When a person is feeling out of balance there are a number of biological factors that come into play. What are hormones and how are they affecting these imbalances?
Essentially, they are chemical messengers that are telling our cells, organs and the tissues what to do and when to do it. We all have them and help define who we are.
Our bodies are always in a state of change. Whether we experience these changes in a balanced or in a disjointed fashion depends on the fluidity and abundance of these chemical messengers.
The system of our body that secretes these messengers is called the endocrine system, and it controls our overall sense of equilibrium, or homeostasis.
The endocrine system is affecting:
Our metabolism, which is how the body breaks down energy sources and uses them
Our blood pressure and blood sugar levels
Our overall mood and whether we feel content or in desire of something
Our sexual drive and reproductive cycles
The sleep and wake cycle
Our homeostasis is dependent upon organs receiving the right messengers at the right time in order for the above processes to be functioning properly.
We can think of the endocrine system as the information distribution network in the body. The endocrine glands can be thought of as post offices and its messengers as the mail persons delivering the messages to their destinations.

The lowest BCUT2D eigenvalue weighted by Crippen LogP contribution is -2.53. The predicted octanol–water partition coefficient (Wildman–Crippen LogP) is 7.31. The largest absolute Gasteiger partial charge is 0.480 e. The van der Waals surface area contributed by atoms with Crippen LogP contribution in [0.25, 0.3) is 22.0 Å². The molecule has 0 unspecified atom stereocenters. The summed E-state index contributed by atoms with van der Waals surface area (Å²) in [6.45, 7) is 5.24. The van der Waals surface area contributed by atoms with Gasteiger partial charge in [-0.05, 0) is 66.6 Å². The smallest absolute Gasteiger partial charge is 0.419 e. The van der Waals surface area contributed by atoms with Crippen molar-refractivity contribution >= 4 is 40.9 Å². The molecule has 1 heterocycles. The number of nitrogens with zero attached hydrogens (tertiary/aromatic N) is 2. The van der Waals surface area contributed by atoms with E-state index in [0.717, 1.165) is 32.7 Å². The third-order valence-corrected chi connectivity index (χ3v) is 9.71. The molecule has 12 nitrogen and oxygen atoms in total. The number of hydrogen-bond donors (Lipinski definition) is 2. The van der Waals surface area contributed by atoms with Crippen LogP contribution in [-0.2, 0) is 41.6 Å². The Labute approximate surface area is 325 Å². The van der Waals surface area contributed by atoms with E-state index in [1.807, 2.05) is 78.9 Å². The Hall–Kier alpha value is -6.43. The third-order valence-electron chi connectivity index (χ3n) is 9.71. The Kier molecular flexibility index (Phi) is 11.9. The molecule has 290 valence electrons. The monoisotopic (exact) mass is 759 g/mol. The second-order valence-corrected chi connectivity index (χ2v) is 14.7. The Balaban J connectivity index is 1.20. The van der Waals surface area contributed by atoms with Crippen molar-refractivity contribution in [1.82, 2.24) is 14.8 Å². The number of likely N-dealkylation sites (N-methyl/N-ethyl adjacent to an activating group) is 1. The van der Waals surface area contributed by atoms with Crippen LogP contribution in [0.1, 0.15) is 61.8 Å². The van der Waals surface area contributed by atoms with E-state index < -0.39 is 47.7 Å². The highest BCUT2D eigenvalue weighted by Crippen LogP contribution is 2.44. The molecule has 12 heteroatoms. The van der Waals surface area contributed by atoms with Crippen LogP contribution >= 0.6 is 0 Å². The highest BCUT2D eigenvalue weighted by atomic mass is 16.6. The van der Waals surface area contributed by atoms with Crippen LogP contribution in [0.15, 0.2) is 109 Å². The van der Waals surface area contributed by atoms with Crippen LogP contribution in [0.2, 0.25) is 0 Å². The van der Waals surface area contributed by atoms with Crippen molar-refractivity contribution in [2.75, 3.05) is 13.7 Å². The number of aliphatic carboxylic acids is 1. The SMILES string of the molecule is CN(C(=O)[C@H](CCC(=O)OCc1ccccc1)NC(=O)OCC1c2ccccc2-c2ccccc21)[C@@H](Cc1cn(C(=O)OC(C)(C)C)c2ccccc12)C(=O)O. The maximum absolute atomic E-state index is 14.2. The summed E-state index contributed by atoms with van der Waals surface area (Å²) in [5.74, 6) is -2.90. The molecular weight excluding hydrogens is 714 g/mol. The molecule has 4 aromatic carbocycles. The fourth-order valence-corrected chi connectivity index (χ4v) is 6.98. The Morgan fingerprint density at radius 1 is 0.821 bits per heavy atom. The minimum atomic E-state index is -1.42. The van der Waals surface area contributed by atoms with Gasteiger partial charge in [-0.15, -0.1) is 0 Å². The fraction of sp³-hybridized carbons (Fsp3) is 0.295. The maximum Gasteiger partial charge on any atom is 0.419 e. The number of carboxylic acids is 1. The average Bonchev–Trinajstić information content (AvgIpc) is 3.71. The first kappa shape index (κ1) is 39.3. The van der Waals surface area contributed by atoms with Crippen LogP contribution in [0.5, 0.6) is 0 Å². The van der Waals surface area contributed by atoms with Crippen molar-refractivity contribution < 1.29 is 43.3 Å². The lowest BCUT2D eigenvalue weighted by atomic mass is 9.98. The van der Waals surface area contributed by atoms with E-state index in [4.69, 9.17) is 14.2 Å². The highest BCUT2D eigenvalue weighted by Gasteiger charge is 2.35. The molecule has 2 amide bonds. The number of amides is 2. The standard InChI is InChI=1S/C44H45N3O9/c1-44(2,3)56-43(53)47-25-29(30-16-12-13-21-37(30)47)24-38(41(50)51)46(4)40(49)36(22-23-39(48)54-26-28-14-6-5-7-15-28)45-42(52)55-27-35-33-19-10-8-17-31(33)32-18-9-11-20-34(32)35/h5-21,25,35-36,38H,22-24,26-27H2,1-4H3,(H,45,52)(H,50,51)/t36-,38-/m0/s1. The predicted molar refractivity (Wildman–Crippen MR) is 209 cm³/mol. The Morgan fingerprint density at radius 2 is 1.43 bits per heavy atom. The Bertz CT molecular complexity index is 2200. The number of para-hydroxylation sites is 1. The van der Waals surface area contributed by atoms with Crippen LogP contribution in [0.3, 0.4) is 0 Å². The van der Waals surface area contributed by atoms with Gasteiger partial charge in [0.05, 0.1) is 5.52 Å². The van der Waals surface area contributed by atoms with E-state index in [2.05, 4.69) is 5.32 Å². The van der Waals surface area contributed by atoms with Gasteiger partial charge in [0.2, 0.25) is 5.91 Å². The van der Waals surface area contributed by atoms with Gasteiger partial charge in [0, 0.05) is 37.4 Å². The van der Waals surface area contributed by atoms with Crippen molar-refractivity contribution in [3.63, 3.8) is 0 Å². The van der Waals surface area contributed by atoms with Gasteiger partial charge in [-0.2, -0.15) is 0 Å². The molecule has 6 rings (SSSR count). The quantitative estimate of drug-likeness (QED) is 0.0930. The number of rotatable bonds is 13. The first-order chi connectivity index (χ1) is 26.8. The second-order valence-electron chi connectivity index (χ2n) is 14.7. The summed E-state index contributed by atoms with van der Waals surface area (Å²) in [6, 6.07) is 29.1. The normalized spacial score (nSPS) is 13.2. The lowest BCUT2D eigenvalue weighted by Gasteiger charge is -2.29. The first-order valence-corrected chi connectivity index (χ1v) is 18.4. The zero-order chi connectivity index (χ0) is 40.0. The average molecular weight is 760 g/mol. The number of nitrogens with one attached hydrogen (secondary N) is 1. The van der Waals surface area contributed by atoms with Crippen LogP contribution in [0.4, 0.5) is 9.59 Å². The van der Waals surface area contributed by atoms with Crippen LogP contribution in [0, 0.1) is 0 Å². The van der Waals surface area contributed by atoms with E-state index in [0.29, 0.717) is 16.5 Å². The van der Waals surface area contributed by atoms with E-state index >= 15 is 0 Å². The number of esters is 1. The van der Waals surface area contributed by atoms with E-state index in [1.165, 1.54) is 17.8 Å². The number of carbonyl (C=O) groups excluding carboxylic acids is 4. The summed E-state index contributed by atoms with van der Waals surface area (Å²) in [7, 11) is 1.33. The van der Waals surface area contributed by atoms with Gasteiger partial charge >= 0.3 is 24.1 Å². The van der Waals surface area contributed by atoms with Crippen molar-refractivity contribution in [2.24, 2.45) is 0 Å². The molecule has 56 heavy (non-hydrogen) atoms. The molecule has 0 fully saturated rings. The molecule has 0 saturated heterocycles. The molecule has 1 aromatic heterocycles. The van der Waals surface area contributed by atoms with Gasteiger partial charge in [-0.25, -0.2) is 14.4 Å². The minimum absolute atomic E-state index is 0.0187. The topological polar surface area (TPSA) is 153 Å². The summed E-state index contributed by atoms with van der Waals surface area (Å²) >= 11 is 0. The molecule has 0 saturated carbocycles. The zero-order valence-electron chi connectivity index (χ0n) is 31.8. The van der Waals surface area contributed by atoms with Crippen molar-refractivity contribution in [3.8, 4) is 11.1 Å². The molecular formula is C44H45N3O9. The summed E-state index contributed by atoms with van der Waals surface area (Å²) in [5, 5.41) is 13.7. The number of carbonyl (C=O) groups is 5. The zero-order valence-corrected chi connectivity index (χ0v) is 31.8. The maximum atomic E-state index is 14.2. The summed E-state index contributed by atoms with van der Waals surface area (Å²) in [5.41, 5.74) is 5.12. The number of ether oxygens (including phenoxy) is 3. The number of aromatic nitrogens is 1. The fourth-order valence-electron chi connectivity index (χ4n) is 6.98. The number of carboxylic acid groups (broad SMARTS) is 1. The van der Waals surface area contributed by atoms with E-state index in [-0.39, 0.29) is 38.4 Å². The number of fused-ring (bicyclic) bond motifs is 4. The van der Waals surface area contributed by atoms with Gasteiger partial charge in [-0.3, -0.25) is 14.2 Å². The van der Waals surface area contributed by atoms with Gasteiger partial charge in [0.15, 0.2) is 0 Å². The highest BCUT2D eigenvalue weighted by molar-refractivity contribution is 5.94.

When the messages aren’t being delivered on time, or in short supply, a person will feel unease with regards to those gland’s and messenger’s specific functions.
Imbalances can be very troublesome to a person, and over the long-term can cause debilitation not only physically but also in the way we think and feel about ourselves.
Another way to think about them is that they are a recipe: too much of a certain ingredient will dominate the taste, while too little of an ingredient will cause the food to feel like it’s missing something.
Is vitamin D a hormone?
There is a misnomer when it comes to Vitamin D. It isn’t a vitamin in the same sense as the other vitamins that we absorb from nutrients in foods.
Vitamin D is produced in the skin cells when we are exposed to sunlight. Then, the kidney and liver convert the Vitamin D into a messenger called calcitriol.